I haven’t memorized a phone number since 2003. And contrary to my usual argument for things old and outdated, I think it’s incredibly cool that cell phones not only allow us to communicate no matter where we are, but they let us do so without committing random seven-digit codes to memory. That is, until I heard my parents were getting rid of their landline.
You see, today’s story starts when I was in first grade and we moved from Baldwin to Lawrence. Like going from Springfield to Capital City, Lawrence was the land of excitement. In the first six months, I’d experienced a McDonald’s drive through, spotted a real life DeLorean at a used car dealership and rented a VHS video. With new culture coming at me from every direction, my parents bought our first touch-tone phone. Our number was 841-1436.
As you might suspect, 1436 opened the door to a whole new world. Thanks to that number, I was able to make plans to ride bikes up and down Lawrence Avenue with my first friend, Ben Sosinski. Countless teachers, bus drivers and angry neighbors called that number to report my anti-social behavior to my folks. I gave that number to hundreds of girls—and a couple of them even called! This was the only phone number I’ve ever felt connected to and I suspect it’s the last phone number I’ll ever memorize or actively dial, digit by digit. Living a life where everything seems to be in constant flux, the Green Family phone number remained the same for roughly twenty-five years.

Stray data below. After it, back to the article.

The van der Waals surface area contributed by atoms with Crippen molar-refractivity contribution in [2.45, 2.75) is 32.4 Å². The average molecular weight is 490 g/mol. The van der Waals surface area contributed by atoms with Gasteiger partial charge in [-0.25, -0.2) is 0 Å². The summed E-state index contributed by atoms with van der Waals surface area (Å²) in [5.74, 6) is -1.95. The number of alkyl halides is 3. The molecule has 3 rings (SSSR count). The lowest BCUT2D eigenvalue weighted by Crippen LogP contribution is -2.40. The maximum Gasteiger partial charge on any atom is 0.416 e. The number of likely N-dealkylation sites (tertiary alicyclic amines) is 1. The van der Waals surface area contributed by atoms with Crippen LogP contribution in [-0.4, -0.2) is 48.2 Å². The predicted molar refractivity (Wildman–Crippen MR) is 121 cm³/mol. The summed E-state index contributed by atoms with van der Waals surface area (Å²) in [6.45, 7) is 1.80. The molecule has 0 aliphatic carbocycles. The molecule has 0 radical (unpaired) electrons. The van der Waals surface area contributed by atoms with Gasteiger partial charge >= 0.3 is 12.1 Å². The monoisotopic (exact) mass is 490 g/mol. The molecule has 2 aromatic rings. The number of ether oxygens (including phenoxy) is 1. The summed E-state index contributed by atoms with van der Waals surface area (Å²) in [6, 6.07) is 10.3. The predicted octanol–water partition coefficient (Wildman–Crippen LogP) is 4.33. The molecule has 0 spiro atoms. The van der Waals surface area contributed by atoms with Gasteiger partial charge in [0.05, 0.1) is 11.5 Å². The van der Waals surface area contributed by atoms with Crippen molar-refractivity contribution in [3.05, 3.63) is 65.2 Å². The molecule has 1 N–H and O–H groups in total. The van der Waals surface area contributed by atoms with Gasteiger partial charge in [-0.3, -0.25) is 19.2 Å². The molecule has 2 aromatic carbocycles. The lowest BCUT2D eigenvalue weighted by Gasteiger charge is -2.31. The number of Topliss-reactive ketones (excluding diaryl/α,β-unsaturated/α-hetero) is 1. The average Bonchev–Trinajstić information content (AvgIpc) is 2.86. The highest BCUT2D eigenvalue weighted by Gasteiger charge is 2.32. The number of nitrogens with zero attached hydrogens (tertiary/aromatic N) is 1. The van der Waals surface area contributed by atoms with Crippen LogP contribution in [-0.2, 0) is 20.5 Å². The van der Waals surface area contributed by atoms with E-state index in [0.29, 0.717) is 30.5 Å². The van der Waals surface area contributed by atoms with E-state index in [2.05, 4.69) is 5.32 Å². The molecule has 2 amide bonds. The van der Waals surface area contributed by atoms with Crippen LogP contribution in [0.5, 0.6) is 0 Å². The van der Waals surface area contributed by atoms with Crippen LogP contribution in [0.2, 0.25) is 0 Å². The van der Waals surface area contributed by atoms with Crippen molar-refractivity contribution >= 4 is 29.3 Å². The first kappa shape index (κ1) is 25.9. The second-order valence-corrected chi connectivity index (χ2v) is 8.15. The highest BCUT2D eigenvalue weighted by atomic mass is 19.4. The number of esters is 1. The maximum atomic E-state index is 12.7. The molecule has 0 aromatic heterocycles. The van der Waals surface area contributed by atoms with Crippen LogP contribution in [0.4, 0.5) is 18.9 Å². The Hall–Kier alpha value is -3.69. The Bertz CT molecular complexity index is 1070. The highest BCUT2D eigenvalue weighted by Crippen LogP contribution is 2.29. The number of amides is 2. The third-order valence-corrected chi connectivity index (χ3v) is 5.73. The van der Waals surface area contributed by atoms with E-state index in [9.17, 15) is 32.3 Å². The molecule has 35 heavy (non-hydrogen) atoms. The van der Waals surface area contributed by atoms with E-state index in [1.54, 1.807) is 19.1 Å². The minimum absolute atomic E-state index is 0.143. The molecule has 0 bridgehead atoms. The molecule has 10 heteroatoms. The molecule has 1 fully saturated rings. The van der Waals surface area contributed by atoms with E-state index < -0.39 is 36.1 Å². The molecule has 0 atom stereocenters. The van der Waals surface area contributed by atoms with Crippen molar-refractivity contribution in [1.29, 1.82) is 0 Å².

My brain is tiny and I’m forgetful, but something tells me 1436 will take a while to fade away. Now that it’s disconnected, I wish I’d dialed it one last time. Who knows, maybe in a few weeks, I’ll give it a shot—just to see who answers. Perhaps Ben Sosinski will be on the other end asking if I’d like to go out and ride bikes?